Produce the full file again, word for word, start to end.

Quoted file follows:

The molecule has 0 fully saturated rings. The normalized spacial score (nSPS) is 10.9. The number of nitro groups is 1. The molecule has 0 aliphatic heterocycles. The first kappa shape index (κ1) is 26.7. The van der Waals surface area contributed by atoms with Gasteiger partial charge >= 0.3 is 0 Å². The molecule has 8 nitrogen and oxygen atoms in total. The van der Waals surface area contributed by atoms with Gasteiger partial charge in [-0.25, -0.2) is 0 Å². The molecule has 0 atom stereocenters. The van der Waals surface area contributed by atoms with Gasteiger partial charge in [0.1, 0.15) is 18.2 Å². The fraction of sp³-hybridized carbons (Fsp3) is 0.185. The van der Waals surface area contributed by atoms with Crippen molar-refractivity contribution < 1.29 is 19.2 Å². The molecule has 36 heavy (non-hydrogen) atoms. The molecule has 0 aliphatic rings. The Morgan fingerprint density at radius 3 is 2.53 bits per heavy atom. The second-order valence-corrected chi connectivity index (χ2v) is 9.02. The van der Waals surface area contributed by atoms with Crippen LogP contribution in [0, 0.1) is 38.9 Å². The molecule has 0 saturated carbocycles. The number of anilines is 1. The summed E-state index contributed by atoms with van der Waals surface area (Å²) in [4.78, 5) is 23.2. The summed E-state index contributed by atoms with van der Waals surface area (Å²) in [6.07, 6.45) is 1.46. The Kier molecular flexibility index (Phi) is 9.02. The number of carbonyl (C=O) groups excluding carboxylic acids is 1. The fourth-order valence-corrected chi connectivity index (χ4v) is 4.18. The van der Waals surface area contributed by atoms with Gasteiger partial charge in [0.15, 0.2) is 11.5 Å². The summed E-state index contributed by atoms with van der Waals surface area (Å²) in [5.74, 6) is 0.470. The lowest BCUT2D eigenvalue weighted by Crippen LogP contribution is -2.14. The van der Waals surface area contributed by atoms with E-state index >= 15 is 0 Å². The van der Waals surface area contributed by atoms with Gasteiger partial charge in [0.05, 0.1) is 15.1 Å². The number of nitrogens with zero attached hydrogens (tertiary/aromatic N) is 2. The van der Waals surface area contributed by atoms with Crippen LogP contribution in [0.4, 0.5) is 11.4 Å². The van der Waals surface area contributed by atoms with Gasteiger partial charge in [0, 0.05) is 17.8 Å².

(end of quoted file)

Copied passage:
The molecule has 0 fully saturated rings. The normalized spacial score (nSPS) is 10.9. The number of nitro groups is 1. The molecule has 0 aliphatic heterocycles. The first kappa shape index (κ1) is 26.7. The van der Waals surface area contributed by atoms with Gasteiger partial charge >= 0.3 is 0 Å². The molecule has 8 nitrogen and oxygen atoms in total. The van der Waals surface area contributed by atoms with Gasteiger partial charge in [-0.25, -0.2) is 0 Å². The molecule has 0 atom stereocenters. The van der Waals surface area contributed by atoms with Gasteiger partial charge in [0.1, 0.15) is 18.2 Å². The fraction of sp³-hybridized carbons (Fsp3) is 0.185. The van der Waals surface area contributed by atoms with Crippen molar-refractivity contribution < 1.29 is 19.2 Å². The molecule has 36 heavy (non-hydrogen) atoms. The molecule has 0 aliphatic rings. The Morgan fingerprint density at radius 3 is 2.53 bits per heavy atom. The second-order valence-corrected chi connectivity index (χ2v) is 9.02. The van der Waals surface area contributed by atoms with Crippen LogP contribution in [0, 0.1) is 38.9 Å². The molecule has 0 saturated carbocycles. The number of anilines is 1. The summed E-state index contributed by atoms with van der Waals surface area (Å²) in [4.78, 5) is 23.2. The summed E-state index contributed by atoms with van der Waals surface area (Å²) in [6.07, 6.45) is 1.46. The Kier molecular flexibility index (Phi) is 9.02. The number of carbonyl (C=O) groups excluding carboxylic acids is 1. The fourth-order valence-corrected chi connectivity index (χ4v) is 4.18. The van der Waals surface area contributed by atoms with Gasteiger partial charge in [0.15, 0.2) is 11.5 Å². The summed E-state index contributed by atoms with van der Waals surface area (Å²) in [5.74, 6) is 0.470. The lowest BCUT2D eigenvalue weighted by Crippen LogP contribution is -2.14. The van der Waals surface area contributed by atoms with E-state index >= 15 is 0 Å². The van der Waals surface area contributed by atoms with Gasteiger partial charge in [0.05, 0.1) is 15.1 Å². The number of nitrogens with zero attached hydrogens (tertiary/aromatic N) is 2. The van der Waals surface area contributed by atoms with Crippen LogP contribution in [0.4, 0.5) is 11.4 Å². The van der Waals surface area contributed by atoms with Gasteiger partial charge in [0, 0.05) is 17.8 Å².